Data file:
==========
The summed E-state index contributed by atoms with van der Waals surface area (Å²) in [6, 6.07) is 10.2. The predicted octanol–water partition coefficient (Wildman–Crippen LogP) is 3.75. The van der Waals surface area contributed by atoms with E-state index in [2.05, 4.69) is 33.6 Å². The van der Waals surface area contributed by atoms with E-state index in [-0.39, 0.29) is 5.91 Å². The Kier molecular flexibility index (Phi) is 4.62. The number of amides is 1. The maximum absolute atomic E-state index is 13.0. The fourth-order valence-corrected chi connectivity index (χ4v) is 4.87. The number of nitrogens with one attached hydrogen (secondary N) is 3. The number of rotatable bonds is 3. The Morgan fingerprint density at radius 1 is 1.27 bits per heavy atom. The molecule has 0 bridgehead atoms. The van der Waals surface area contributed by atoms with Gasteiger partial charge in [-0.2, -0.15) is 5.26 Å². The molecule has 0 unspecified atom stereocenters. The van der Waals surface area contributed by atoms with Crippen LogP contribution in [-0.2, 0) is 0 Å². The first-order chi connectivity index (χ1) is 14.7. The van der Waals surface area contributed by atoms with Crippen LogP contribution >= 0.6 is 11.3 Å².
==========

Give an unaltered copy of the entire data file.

The summed E-state index contributed by atoms with van der Waals surface area (Å²) in [6, 6.07) is 10.2. The predicted octanol–water partition coefficient (Wildman–Crippen LogP) is 3.75. The van der Waals surface area contributed by atoms with E-state index in [2.05, 4.69) is 33.6 Å². The van der Waals surface area contributed by atoms with E-state index in [-0.39, 0.29) is 5.91 Å². The Kier molecular flexibility index (Phi) is 4.62. The number of amides is 1. The maximum absolute atomic E-state index is 13.0. The fourth-order valence-corrected chi connectivity index (χ4v) is 4.87. The number of nitrogens with one attached hydrogen (secondary N) is 3. The number of rotatable bonds is 3. The Morgan fingerprint density at radius 1 is 1.27 bits per heavy atom. The molecule has 0 bridgehead atoms. The van der Waals surface area contributed by atoms with Gasteiger partial charge in [-0.2, -0.15) is 5.26 Å². The molecule has 0 unspecified atom stereocenters. The van der Waals surface area contributed by atoms with Crippen LogP contribution in [-0.2, 0) is 0 Å². The first-order chi connectivity index (χ1) is 14.7. The van der Waals surface area contributed by atoms with Crippen LogP contribution >= 0.6 is 11.3 Å².